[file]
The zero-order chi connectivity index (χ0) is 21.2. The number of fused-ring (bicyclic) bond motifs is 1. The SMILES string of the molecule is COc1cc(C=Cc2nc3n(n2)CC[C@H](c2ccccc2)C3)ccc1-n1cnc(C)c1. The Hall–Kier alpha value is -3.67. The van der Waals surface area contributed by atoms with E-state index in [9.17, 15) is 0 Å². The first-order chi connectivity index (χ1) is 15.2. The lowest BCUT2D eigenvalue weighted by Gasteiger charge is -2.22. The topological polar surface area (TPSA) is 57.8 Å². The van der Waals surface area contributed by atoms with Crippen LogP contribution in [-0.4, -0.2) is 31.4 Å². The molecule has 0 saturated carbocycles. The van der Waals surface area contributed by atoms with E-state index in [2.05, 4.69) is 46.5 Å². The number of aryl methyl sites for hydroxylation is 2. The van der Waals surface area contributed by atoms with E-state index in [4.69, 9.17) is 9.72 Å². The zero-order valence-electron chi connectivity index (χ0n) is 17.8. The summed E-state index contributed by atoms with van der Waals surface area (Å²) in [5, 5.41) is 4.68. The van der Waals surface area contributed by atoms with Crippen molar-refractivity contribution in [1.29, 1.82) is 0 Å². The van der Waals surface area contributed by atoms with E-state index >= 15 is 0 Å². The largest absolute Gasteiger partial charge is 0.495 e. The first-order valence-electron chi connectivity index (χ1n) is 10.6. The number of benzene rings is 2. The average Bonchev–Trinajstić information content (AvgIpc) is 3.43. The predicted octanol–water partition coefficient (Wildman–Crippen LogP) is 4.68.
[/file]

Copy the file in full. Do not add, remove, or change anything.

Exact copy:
The zero-order chi connectivity index (χ0) is 21.2. The number of fused-ring (bicyclic) bond motifs is 1. The SMILES string of the molecule is COc1cc(C=Cc2nc3n(n2)CC[C@H](c2ccccc2)C3)ccc1-n1cnc(C)c1. The Hall–Kier alpha value is -3.67. The van der Waals surface area contributed by atoms with E-state index in [9.17, 15) is 0 Å². The first-order chi connectivity index (χ1) is 15.2. The lowest BCUT2D eigenvalue weighted by Gasteiger charge is -2.22. The topological polar surface area (TPSA) is 57.8 Å². The van der Waals surface area contributed by atoms with Crippen LogP contribution in [-0.4, -0.2) is 31.4 Å². The molecule has 0 saturated carbocycles. The van der Waals surface area contributed by atoms with E-state index in [2.05, 4.69) is 46.5 Å². The number of aryl methyl sites for hydroxylation is 2. The van der Waals surface area contributed by atoms with E-state index in [4.69, 9.17) is 9.72 Å². The zero-order valence-electron chi connectivity index (χ0n) is 17.8. The summed E-state index contributed by atoms with van der Waals surface area (Å²) in [5, 5.41) is 4.68. The van der Waals surface area contributed by atoms with Crippen molar-refractivity contribution in [1.29, 1.82) is 0 Å². The van der Waals surface area contributed by atoms with E-state index >= 15 is 0 Å². The largest absolute Gasteiger partial charge is 0.495 e. The first-order valence-electron chi connectivity index (χ1n) is 10.6. The number of benzene rings is 2. The average Bonchev–Trinajstić information content (AvgIpc) is 3.43. The predicted octanol–water partition coefficient (Wildman–Crippen LogP) is 4.68.